Toby is a happy-go-lucky charmer who’s dodged a scrape at work and is celebrating with friends when the night takes a turn that will change his life: he surprises two burglars who beat him and leave him for dead. Struggling to recover from his injuries, beginning to understand that he might never be the same man again, he takes refuge at his family’s ancestral home to care for his dying uncle Hugo. Then a skull is found in the trunk of an elm tree in the garden – and as detectives close in, Toby is forced to face the possibility that his past may not be what he has always believed.
The Witch Elm asks what we become, and what we’re capable of, when we no longer know who we are.
4 Drink Me Potions
‘I’ve always considered myself to be, basically, a lucky person.’
Going into this book, I had expected some sort of existential, philosophical discovery kind of journey, but that is really not what I got. Instead, it was a murder mystery sort of novel (my favourite!) with a large twist. In The Witch Elm, Toby is a well-rounded, generally deemed good person, who suffers a life-changing event and is seemingly never the same after. Struggling with his head injury, Toby rapidly finds himself in a state of constant confusion, with muddled memories adding to his paranoia.
Having escaped to the Ivy House for refuge with his dying uncle, things quickly turn around when a skull is discovered inside a large elm tree in the garden. Again Toby’s life is plunged into mystery, with detectives and police at every corner. Who around him can he trust, when he can’t even trust his own memories and character?
The Witch Elm follows the main protagonist, Toby, who starts off high and mighty (though not too haughty) but quickly falls to rock bottom. Even we ourselves as readers are not sure if we can trust Toby with his disjointed memories. This made for a very interesting read as usually a whodunnit novel doesn’t involve yourself as a prime suspect. Everyone appears suspicious, but we also can’t rule out ourselves as a possible suspect either, making this story an exciting journey from the beginning all the way to the dramatic climax and denouement.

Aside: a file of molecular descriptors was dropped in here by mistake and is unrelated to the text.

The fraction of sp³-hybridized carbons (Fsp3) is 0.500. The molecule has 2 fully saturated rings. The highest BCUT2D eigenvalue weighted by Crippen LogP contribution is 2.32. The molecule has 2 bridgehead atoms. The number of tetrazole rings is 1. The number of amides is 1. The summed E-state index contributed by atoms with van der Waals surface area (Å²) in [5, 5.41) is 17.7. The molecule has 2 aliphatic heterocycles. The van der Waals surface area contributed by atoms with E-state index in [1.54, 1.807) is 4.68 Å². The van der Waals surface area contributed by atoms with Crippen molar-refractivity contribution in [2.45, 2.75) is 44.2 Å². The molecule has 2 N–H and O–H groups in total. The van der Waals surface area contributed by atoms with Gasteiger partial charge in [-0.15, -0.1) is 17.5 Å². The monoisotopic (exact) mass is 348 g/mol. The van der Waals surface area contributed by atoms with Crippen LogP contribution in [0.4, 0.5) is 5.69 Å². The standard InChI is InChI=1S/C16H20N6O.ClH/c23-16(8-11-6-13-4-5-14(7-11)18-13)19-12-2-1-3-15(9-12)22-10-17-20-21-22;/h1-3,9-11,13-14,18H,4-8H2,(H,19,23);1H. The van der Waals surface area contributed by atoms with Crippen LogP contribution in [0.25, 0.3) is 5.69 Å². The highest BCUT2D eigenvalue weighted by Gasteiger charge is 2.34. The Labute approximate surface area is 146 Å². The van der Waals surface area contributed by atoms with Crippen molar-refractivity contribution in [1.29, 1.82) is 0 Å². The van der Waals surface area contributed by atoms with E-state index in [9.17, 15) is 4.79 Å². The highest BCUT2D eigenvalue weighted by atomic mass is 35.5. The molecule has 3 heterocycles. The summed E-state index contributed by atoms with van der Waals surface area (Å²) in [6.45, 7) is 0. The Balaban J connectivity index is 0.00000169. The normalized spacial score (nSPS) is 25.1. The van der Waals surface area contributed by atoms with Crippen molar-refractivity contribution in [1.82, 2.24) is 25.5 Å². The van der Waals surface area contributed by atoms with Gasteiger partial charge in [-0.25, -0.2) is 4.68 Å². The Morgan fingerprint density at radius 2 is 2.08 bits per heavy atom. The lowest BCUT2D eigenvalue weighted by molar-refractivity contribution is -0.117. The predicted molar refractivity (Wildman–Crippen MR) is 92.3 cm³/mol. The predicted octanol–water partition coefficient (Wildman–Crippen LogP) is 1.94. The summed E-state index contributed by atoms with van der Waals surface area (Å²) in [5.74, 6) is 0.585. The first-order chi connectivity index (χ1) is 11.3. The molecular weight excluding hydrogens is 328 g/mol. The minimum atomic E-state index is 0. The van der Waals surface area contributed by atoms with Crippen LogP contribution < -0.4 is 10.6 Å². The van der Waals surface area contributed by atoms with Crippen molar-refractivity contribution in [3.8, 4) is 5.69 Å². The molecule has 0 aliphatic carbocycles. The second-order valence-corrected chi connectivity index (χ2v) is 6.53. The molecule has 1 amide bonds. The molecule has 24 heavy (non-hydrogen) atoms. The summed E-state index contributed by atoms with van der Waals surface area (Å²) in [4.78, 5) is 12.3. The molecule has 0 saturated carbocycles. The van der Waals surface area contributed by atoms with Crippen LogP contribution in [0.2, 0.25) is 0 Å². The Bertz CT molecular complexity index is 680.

I really enjoyed that this book explored a lot of aspects of identity and self-awareness. How much does who you are as a character really play into your actions? Also, how strongly do people judge your actions by how closely it matches your perceived character? There is a very interesting exploration of this whole reality versus perception of character and actions that is a motif found throughout the whole book.
The beginning did start off a little bit slow for me, and the lucky nature of Toby was a little bit irritating. But as I got to about half-way through the book, I actually found myself really entranced in the whole scenario, not unlike how Toby must have been feeling in the book himself. Each persona in the book was well thought out and developed in such a way that even though everyone’s character was clear as day, it was difficult to pin down any incriminating evidence. Just when you think that things are about to be resolved, things take another tumble and whirl around until the very final resolution. It was definitely an exciting roller coaster of a journey that was gripping all the way to the very end.
A haunting story of rediscovering yourself on the backdrop of a murder mystery. Toby is a classically lucky guy up until he slides right to the very bottom. The story follows him as he struggles to remember what might or might not have been, and who he can trust when a human skull is found in his garden. The Witch Elm is a gripping tale that explores how the perceived reality versus the actual truth might differ. What we discover about our true selves might sometimes be better left unknown. If you enjoy a thrilling murder mystery where literally everyone is a suspect, you will probably enjoy this book. If you like that idea with the addition of a self-(re)discovery journey layered on top, then I would definitely recommend this book.